A growing number of experienced and trained officers with the Vancouver Police Department (VPD) are leaving the force for the South of Fraser’s newest force, the Surrey Police Service (SPS).
One city councillor is sounding the alarm over the rate of attrition and what this means for the VPD’s ability to ensure public safety within Vancouver. The provincial government responded this week by putting a limit on the size of growth for the SPS in 2022.
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“Surrey is entitled to create its own police department, but it shouldn’t be done at the expense of public safety here in Vancouver or any other municipality in the region,” said TEAM councillor Colleen Hardwick.
“The VPD has already lost 21 officers to Surrey, so I applaud the provincial government’s cap. The alternative is a serious public safety issue right across Metro Vancouver.”
Hardwick urges Vancouver mayor Kennedy Stewart, who chairs the VPD’s board, to “stand up” for Vancouver residents and tell Surrey mayor Doug McCallum to “stop poaching” officers from the VPD.
She suggests Vancouver needs “every police officer it has and more.” Over the past two years, violent and property crime and overall public safety have become a paramount issue for residents and businesses in and around the downtown Vancouver peninsula. The VPD has been responding by deploying more officers to patrol the city centre since early this fall.
The region’s largest protests and other acts of civil disobedience, often disrupting traffic on major arterial roadways, also largely occur in Vancouver and have been happening with increased frequency in recent years.
“The fact that so few Surrey RCMP are moving to the SPS means Doug McCallum is doing everything he can to recruit from other police departments, and that is a serious problem for public safety,” said Hardwick.
“Mayor McCallum thought Surrey RCMP officers would just move over to his municipal force, but that’s not happening. As a result, every other community’s public safety is being compromised as the SPS tries to recruit across the region… Surrey’s recruitment problems should not be allowed to jeopardize policing or safety in our city or any other community.”
SPS previously indicated it was aiming to have 50 officers conducting duties by the end of November, as part of the municipal government’s direction to completely transition away from the Surrey RCMP.
For years, the VPD has been struggling to hire new recruits to meet growing demand — especially in relation to the opioid crisis — and to cover the regular rate of attrition of about 50 officers retiring annually. VPD leadership previously warned their officers would burn out from responding to the unique issues in the region that are centred in Vancouver, especially those relating to mental health and addictiobs.
As of early 2020, about 41% of VPD staff live in Surrey and its neighbouring suburban communities outside of their place of work of Vancouver. Naturally, it is expected many officers would want to work closer to where they live.
“The VPD faces an impending threat to retaining talented staff, as invariably a portion of its sworn officers and civilian professionals will transfer to the new Surrey Police Department,” wrote Barj Dhahan, the finance committee chair of the VPD board, in a letter to city council in April 2020.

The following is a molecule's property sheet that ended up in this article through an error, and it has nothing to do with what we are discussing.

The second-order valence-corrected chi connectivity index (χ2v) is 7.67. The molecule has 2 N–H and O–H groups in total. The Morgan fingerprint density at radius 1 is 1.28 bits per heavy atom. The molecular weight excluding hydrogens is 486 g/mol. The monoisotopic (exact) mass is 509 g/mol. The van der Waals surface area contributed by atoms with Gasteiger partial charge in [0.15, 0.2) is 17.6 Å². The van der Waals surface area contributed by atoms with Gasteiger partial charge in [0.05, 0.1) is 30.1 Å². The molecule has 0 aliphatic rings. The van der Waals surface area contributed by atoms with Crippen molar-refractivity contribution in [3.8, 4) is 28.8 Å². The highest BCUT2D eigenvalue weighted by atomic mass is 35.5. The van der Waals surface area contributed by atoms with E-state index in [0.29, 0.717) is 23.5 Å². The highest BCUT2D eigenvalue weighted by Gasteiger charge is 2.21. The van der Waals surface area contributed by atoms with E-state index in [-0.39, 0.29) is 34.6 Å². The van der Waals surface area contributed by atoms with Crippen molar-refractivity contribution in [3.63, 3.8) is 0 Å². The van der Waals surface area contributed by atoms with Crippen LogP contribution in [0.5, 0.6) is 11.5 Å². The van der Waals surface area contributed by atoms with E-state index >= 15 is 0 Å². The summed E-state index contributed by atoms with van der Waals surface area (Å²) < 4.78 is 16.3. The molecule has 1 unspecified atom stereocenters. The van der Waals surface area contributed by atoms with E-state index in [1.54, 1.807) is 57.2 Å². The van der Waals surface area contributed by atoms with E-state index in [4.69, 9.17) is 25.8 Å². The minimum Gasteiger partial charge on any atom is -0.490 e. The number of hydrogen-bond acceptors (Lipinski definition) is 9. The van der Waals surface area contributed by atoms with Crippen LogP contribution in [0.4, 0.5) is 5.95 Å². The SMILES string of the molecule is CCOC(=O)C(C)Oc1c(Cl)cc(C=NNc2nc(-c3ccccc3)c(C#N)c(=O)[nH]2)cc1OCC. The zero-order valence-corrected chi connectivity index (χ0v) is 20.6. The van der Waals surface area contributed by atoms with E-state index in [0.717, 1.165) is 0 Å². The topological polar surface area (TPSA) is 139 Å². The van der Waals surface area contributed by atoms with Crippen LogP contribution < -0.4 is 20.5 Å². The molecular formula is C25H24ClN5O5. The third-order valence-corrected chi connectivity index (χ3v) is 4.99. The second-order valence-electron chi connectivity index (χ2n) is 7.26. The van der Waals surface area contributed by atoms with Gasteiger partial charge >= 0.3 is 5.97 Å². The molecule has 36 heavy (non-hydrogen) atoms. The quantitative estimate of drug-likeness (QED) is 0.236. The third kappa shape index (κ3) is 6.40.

“It will take the VPD years to recover from this loss due to the significant lead times needed prior to new staff being deployable. It typically takes over one year to recruit, screen, train and mentor officers prior to their deployment.”
Dhahan also noted city council’s December 2020 decision on the 2021 budget of providing the VPD with $5.7 million less than it requested meant the force could not hire 61 new recruits this year to tackle some of its workforce challenges. As a result, the VPD’s staffing levels are below those of 2009.
The shortage of officers spans across BC. Victoria Police Department, for instance, is providing a one-time $20,000 hiring incentive for new recruits.
In 2018, acting on one of their key election campaign promises in a bid to improve accountability and services, McCallum’s Safe Surrey Coalition approved a transition plan to leave the Surrey RCMP and proceed with its own municipally-governed and operated police force.
VPD and the City of Vancouver subsequently reached an agreement with the City of Surrey to provide assistance with developing the structure and operating model of the SPS. The provincial government provided the necessary approval for Surrey’s transition to the SPS in 2021.
A community group fighting against the plan, for reasons that include the municipality’s higher cost than funding the Surrey RCMP, failed with its initiative of pursuing a binding referendum on the SPS. However, last week, Elections BC declared their initiative petition process had failed, as it did not gather signatures from at least 10% of the registered voters in each of the province’s 87 electoral districts in order to be successful.
The initiative reported it collected 42,942 signatures from Surrey residents, which exceeds the 10% threshold of Surrey’s eligible voters, which Election BC indicates as 35,056 signatures.
“It was clear upon submission that the petition did not receive the required number of signatures in each electoral district. As a result, Elections BC will not be counting or validating any of the signatures submitted,” reads a release by Elections BC on November 16, 2021.